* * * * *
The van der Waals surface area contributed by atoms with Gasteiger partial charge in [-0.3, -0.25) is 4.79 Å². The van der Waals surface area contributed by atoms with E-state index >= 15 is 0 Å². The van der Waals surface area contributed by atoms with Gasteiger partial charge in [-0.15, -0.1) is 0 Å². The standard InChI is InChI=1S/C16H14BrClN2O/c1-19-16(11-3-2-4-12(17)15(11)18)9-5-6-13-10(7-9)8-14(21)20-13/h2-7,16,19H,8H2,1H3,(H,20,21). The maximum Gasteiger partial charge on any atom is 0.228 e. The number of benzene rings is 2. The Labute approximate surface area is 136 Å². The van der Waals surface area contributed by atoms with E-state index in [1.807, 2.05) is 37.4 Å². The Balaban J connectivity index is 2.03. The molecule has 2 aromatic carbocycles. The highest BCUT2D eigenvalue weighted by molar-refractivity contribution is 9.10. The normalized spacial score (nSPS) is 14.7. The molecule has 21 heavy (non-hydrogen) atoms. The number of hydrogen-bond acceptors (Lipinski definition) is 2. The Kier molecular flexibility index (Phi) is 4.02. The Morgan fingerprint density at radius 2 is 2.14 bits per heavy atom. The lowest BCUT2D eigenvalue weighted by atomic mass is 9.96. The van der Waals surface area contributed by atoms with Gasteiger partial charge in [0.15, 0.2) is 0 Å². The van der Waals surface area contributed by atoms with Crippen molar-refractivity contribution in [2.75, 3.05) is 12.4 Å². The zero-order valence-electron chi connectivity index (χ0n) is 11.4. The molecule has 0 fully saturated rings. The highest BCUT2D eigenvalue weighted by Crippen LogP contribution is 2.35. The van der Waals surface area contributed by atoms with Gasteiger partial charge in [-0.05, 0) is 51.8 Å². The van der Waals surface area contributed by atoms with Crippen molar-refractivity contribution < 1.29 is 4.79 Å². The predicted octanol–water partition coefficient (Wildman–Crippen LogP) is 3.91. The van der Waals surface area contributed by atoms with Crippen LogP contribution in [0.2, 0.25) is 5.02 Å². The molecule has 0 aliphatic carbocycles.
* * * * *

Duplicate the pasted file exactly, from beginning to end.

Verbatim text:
The van der Waals surface area contributed by atoms with Gasteiger partial charge in [-0.3, -0.25) is 4.79 Å². The van der Waals surface area contributed by atoms with E-state index >= 15 is 0 Å². The van der Waals surface area contributed by atoms with Gasteiger partial charge in [-0.15, -0.1) is 0 Å². The standard InChI is InChI=1S/C16H14BrClN2O/c1-19-16(11-3-2-4-12(17)15(11)18)9-5-6-13-10(7-9)8-14(21)20-13/h2-7,16,19H,8H2,1H3,(H,20,21). The maximum Gasteiger partial charge on any atom is 0.228 e. The number of benzene rings is 2. The Labute approximate surface area is 136 Å². The van der Waals surface area contributed by atoms with E-state index in [1.807, 2.05) is 37.4 Å². The Balaban J connectivity index is 2.03. The molecule has 2 aromatic carbocycles. The highest BCUT2D eigenvalue weighted by molar-refractivity contribution is 9.10. The normalized spacial score (nSPS) is 14.7. The molecule has 21 heavy (non-hydrogen) atoms. The number of hydrogen-bond acceptors (Lipinski definition) is 2. The Kier molecular flexibility index (Phi) is 4.02. The Morgan fingerprint density at radius 2 is 2.14 bits per heavy atom. The lowest BCUT2D eigenvalue weighted by atomic mass is 9.96. The van der Waals surface area contributed by atoms with Gasteiger partial charge in [0.15, 0.2) is 0 Å². The van der Waals surface area contributed by atoms with Crippen molar-refractivity contribution in [2.75, 3.05) is 12.4 Å². The zero-order valence-electron chi connectivity index (χ0n) is 11.4. The molecule has 0 fully saturated rings. The highest BCUT2D eigenvalue weighted by Crippen LogP contribution is 2.35. The van der Waals surface area contributed by atoms with Gasteiger partial charge in [-0.05, 0) is 51.8 Å². The van der Waals surface area contributed by atoms with Crippen molar-refractivity contribution < 1.29 is 4.79 Å². The predicted octanol–water partition coefficient (Wildman–Crippen LogP) is 3.91. The van der Waals surface area contributed by atoms with Crippen LogP contribution in [0.2, 0.25) is 5.02 Å². The molecule has 0 aliphatic carbocycles.